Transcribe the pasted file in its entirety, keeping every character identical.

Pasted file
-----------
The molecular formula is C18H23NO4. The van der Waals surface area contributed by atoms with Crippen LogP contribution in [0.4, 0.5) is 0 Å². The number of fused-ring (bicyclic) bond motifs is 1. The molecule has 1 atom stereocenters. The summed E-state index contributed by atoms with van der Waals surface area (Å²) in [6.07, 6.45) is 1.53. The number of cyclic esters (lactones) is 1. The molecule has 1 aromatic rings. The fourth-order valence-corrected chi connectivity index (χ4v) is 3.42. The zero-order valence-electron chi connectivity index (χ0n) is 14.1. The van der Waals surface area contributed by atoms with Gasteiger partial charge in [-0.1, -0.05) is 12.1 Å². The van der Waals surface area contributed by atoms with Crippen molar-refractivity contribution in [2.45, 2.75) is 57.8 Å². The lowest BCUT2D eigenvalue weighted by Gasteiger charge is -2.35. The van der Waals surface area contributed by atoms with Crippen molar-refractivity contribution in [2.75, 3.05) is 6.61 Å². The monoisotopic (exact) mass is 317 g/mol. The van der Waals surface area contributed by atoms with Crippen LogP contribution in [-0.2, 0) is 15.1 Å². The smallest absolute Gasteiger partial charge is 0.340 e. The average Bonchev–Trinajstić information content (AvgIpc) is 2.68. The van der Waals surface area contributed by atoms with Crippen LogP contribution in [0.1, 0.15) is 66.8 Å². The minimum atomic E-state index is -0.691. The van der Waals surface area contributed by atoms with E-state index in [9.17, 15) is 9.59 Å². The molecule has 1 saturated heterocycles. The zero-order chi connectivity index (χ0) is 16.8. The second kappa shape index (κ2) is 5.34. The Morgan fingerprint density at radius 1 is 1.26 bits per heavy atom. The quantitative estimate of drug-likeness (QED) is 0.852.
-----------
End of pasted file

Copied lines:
The molecular formula is C18H23NO4. The van der Waals surface area contributed by atoms with Crippen LogP contribution in [0.4, 0.5) is 0 Å². The number of fused-ring (bicyclic) bond motifs is 1. The molecule has 1 atom stereocenters. The summed E-state index contributed by atoms with van der Waals surface area (Å²) in [6.07, 6.45) is 1.53. The number of cyclic esters (lactones) is 1. The molecule has 1 aromatic rings. The fourth-order valence-corrected chi connectivity index (χ4v) is 3.42. The zero-order valence-electron chi connectivity index (χ0n) is 14.1. The van der Waals surface area contributed by atoms with Gasteiger partial charge in [-0.1, -0.05) is 12.1 Å². The van der Waals surface area contributed by atoms with Crippen molar-refractivity contribution in [2.45, 2.75) is 57.8 Å². The lowest BCUT2D eigenvalue weighted by Gasteiger charge is -2.35. The van der Waals surface area contributed by atoms with Crippen molar-refractivity contribution in [2.75, 3.05) is 6.61 Å². The monoisotopic (exact) mass is 317 g/mol. The van der Waals surface area contributed by atoms with Crippen LogP contribution in [-0.2, 0) is 15.1 Å². The smallest absolute Gasteiger partial charge is 0.340 e. The average Bonchev–Trinajstić information content (AvgIpc) is 2.68. The van der Waals surface area contributed by atoms with Crippen LogP contribution in [0.1, 0.15) is 66.8 Å². The minimum atomic E-state index is -0.691. The van der Waals surface area contributed by atoms with E-state index in [9.17, 15) is 9.59 Å². The molecule has 1 saturated heterocycles. The zero-order chi connectivity index (χ0) is 16.8. The second kappa shape index (κ2) is 5.34. The Morgan fingerprint density at radius 1 is 1.26 bits per heavy atom. The quantitative estimate of drug-likeness (QED) is 0.852.